Finding the right eyewear is crucial, regardless of the situation. Whether you simply want to enjoy a good TV show clearly, or need glasses to see clearly during your morning commute or work, you have to make sure to find exactly what you’re looking for.
Unfortunately, that seemingly simple statement can quickly become complicated. Put simply, there are just to many options available to know exactly which actually works for you. That problem only becomes worse when you have a problem with your eyes that can affect how individual lenses and frames work with your vision.
That’s exactly the case with astigmatism. You might not even know you have it. But if you’re not careful, and buy the theoretically beneficial progressive lenses, you will soon find out. And yet, you still want to take advantage of the many benefits this lens type can provide. To prevent any unexpected and unpleasant surprises, take 6 steps to enjoy your progressive lenses even if you’re suffering from astigmatism.
First, it’s important to understand just what astigmatism actually is. You might have heard of the term, perhaps even from your eye doctor during your last appointment. But it’s just as likely that you’re suffering from its symptoms without ever completely understanding what the problem is.
According to the American Academy of Ophthalmology,
Astigmatism is an imperfection in the curvature of your cornea — the clear, round dome covering the eye’s iris and pupil — or in the shape of the eye’s lens. Normally, the cornea and lens are smooth and curved equally in all directions, helping to focus light rays sharply onto the retina at the back of your eye. However, if your cornea or lens isn’t smooth and evenly curved, light rays aren’t refracted properly.
When that happens, your vision for both near and far objects can start to appear blurry or distorted. You might be born with this problem, or it might become an issue over time. Either way, for blurry vision, checking with your eye doctor is crucial.
Astigmatism, of course, is only one half of the equation. The other are progressive lenses, and the promise they make for anyone needing multiple prescription strengths at once.
Progressive lenses are, in essence, an evolution of traditional bifocal glasses. Especially as you age, you will begin to need different prescriptions for both near and far vision. A bifocal lens is essentially split in the middle, offering one prescription at the top and the other at the bottom.
Progressive lenses take that concept one step further. They eliminate the line between both strengths, making for a more natural vision experience. You can see equally clearly both near and far.
Progressive lenses are, in many ways, designed to treat astigmatism. That’s because their purpose aligns perfectly with the programs individuals who have this eye problem face. Allowing for multiple strengths of prescriptions at the same time means your lenses can provide you with the right tool to see clearly even as your cornea is no longer smooth and properly refracts the light.
But that can only be true if you get your prescription right. If not, you end up with lenses that your eyes can never get used to. That, in turn, leads to headaches at best, and significant balance issues at worst. So before you begin to shop for the right glasses, make an eye doctor appointment to ensure you only do so with the best and most accurate available information about your vision.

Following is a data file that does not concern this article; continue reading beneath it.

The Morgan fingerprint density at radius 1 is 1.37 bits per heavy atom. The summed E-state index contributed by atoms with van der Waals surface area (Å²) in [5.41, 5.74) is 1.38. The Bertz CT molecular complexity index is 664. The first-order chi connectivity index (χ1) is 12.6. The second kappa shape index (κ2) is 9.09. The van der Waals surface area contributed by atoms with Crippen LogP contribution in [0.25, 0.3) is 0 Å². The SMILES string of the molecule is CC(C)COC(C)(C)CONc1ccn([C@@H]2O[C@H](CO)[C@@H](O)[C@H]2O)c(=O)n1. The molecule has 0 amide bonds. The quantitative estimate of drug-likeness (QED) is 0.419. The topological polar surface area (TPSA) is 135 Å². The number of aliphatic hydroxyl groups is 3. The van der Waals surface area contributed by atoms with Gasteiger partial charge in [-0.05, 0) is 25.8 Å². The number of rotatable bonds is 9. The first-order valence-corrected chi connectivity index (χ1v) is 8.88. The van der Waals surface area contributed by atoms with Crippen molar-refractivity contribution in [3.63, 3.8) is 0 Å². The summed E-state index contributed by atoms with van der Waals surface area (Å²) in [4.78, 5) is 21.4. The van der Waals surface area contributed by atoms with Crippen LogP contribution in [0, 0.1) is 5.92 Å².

With the right prescription in hand, it’s time to look for an online merchant that can reliably get you the exact lenses you look for and need. Even better, if you find the right website, you can make sure that the frames you choose also fit ideally with both your lenses and your style preference.
To get to that point, look for a merchant with a proven record of producing high-quality progressive lenses. A wide selection in frame and lens options also doesn’t hurt. You might want to add extra coatings, such as anti-glare or anti-fog. In either case, you should make sure that whoever you choose can support that.
Finally, make sure that you choose a vendor with a robust warranty and returns possibility. This matters because if your astigmatism and new progressive lenses don’t get along well, you should always have the option to easily return the product and find a better alternative.
Finally, the time is here. You’ve been waiting for this moment: finally, a pair of lenses that actually suit your needs and can help minimize the impact of your astigmatism. And yet, you put them on for the first time, and get an instant headache.
Don’t panic. This type of reaction is normal, especially for progressive lenses and for people with astigmatism. It means that your eyes are adjusting to a light situation they’re not used to, and making these adjustments is not always without pain.
You might get headaches, or feel a pulling sensation. If you’ve chosen the right prescription, that feeling will pass. But you should allow for a definite adjustment period, ideally up to two weeks, to make sure your head and eyes can adjust.
To end this post, an important note: if after the adjustment period, you still cannot see clearly or suffer from negative side effects, don’t try to push through it. Instead, it might be time to either return your glasses, or make sure your prescription is accurate.
Astigmatism and progressive lenses can be a potentially powerful combination, but only if done right in addition to allowing it to adjust to your eyes for a while. When that doesn’t happen, your choice of merchant should allow you to return your glasses, get a refund, and look for a better alternative.
Astigmatism can be annoying, painful, and even dangerous. With progressive lenses, you can at least partially take care of that problem. To learn more about this lens type, and how it might benefit you, contact us.
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